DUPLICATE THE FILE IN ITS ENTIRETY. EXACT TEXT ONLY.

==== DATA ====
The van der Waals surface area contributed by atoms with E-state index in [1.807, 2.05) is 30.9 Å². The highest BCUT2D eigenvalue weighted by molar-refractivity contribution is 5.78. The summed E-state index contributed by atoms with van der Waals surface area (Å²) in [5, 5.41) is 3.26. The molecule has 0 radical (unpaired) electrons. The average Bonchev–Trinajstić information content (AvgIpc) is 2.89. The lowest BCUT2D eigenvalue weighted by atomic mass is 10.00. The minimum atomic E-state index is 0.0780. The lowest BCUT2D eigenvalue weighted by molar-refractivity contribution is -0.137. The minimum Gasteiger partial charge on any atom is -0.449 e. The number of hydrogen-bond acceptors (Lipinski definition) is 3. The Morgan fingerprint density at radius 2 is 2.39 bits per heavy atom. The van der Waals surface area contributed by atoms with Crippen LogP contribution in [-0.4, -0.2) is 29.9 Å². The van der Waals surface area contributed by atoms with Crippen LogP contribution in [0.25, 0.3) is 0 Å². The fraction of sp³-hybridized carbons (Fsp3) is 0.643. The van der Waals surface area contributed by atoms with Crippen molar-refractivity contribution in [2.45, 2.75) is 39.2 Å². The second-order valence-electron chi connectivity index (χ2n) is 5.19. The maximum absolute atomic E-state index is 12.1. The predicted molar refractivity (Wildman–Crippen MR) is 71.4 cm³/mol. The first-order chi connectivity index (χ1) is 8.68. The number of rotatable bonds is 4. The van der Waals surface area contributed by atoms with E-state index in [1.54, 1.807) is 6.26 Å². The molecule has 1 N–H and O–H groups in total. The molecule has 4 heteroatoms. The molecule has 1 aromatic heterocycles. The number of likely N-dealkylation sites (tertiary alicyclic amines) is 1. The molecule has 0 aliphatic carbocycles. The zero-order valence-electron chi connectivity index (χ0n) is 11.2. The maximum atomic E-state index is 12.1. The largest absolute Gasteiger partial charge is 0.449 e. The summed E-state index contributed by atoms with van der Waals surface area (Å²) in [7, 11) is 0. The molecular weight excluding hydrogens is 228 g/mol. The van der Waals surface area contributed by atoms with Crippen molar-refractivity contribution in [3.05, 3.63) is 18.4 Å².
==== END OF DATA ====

The van der Waals surface area contributed by atoms with E-state index in [1.807, 2.05) is 30.9 Å². The highest BCUT2D eigenvalue weighted by molar-refractivity contribution is 5.78. The summed E-state index contributed by atoms with van der Waals surface area (Å²) in [5, 5.41) is 3.26. The molecule has 0 radical (unpaired) electrons. The average Bonchev–Trinajstić information content (AvgIpc) is 2.89. The lowest BCUT2D eigenvalue weighted by atomic mass is 10.00. The minimum atomic E-state index is 0.0780. The lowest BCUT2D eigenvalue weighted by molar-refractivity contribution is -0.137. The minimum Gasteiger partial charge on any atom is -0.449 e. The number of hydrogen-bond acceptors (Lipinski definition) is 3. The Morgan fingerprint density at radius 2 is 2.39 bits per heavy atom. The van der Waals surface area contributed by atoms with Crippen LogP contribution in [-0.4, -0.2) is 29.9 Å². The van der Waals surface area contributed by atoms with Crippen LogP contribution in [0.25, 0.3) is 0 Å². The fraction of sp³-hybridized carbons (Fsp3) is 0.643. The van der Waals surface area contributed by atoms with Crippen molar-refractivity contribution in [2.45, 2.75) is 39.2 Å². The second-order valence-electron chi connectivity index (χ2n) is 5.19. The maximum absolute atomic E-state index is 12.1. The predicted molar refractivity (Wildman–Crippen MR) is 71.4 cm³/mol. The first-order chi connectivity index (χ1) is 8.68. The number of rotatable bonds is 4. The van der Waals surface area contributed by atoms with E-state index in [1.54, 1.807) is 6.26 Å². The molecule has 1 N–H and O–H groups in total. The molecule has 4 heteroatoms. The molecule has 1 aromatic heterocycles. The number of likely N-dealkylation sites (tertiary alicyclic amines) is 1. The molecule has 0 aliphatic carbocycles. The zero-order valence-electron chi connectivity index (χ0n) is 11.2. The maximum atomic E-state index is 12.1. The largest absolute Gasteiger partial charge is 0.449 e. The summed E-state index contributed by atoms with van der Waals surface area (Å²) in [7, 11) is 0. The molecular weight excluding hydrogens is 228 g/mol. The van der Waals surface area contributed by atoms with Crippen molar-refractivity contribution in [3.05, 3.63) is 18.4 Å².